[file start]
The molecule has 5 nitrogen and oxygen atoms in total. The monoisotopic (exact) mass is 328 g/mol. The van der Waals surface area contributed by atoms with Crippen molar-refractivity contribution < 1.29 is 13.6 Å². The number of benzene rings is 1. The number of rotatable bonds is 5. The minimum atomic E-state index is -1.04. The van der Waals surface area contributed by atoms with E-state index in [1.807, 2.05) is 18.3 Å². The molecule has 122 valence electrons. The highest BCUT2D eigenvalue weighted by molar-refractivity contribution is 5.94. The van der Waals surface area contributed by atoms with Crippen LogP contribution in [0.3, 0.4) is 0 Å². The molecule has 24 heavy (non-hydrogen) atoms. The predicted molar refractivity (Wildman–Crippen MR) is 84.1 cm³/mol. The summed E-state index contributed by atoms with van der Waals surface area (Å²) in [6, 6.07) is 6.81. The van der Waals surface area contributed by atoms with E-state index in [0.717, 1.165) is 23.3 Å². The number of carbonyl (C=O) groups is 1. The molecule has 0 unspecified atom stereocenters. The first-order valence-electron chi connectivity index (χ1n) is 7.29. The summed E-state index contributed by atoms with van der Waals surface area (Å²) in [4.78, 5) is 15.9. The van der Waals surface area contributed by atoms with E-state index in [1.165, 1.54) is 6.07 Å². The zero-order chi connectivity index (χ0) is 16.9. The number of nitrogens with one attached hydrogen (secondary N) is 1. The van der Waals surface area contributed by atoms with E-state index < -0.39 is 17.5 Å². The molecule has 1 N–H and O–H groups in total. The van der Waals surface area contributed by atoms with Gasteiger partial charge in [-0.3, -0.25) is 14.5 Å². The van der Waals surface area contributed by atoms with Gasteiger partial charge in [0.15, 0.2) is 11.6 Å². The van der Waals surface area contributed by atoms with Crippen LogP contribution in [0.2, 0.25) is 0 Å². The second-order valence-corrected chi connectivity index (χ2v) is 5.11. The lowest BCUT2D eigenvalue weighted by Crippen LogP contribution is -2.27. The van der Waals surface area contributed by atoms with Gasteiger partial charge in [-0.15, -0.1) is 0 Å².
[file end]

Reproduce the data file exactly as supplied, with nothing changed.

The molecule has 5 nitrogen and oxygen atoms in total. The monoisotopic (exact) mass is 328 g/mol. The van der Waals surface area contributed by atoms with Crippen molar-refractivity contribution < 1.29 is 13.6 Å². The number of benzene rings is 1. The number of rotatable bonds is 5. The minimum atomic E-state index is -1.04. The van der Waals surface area contributed by atoms with E-state index in [1.807, 2.05) is 18.3 Å². The molecule has 122 valence electrons. The highest BCUT2D eigenvalue weighted by molar-refractivity contribution is 5.94. The van der Waals surface area contributed by atoms with Crippen LogP contribution in [0.3, 0.4) is 0 Å². The molecule has 24 heavy (non-hydrogen) atoms. The predicted molar refractivity (Wildman–Crippen MR) is 84.1 cm³/mol. The summed E-state index contributed by atoms with van der Waals surface area (Å²) in [6, 6.07) is 6.81. The van der Waals surface area contributed by atoms with E-state index in [0.717, 1.165) is 23.3 Å². The number of carbonyl (C=O) groups is 1. The molecule has 0 unspecified atom stereocenters. The first-order valence-electron chi connectivity index (χ1n) is 7.29. The summed E-state index contributed by atoms with van der Waals surface area (Å²) in [4.78, 5) is 15.9. The van der Waals surface area contributed by atoms with E-state index in [1.165, 1.54) is 6.07 Å². The zero-order chi connectivity index (χ0) is 16.9. The number of nitrogens with one attached hydrogen (secondary N) is 1. The van der Waals surface area contributed by atoms with E-state index < -0.39 is 17.5 Å². The molecule has 1 N–H and O–H groups in total. The van der Waals surface area contributed by atoms with Gasteiger partial charge in [-0.3, -0.25) is 14.5 Å². The van der Waals surface area contributed by atoms with Gasteiger partial charge in [0.15, 0.2) is 11.6 Å². The van der Waals surface area contributed by atoms with Crippen LogP contribution in [0.2, 0.25) is 0 Å². The second-order valence-corrected chi connectivity index (χ2v) is 5.11. The lowest BCUT2D eigenvalue weighted by Crippen LogP contribution is -2.27. The van der Waals surface area contributed by atoms with Gasteiger partial charge in [-0.15, -0.1) is 0 Å².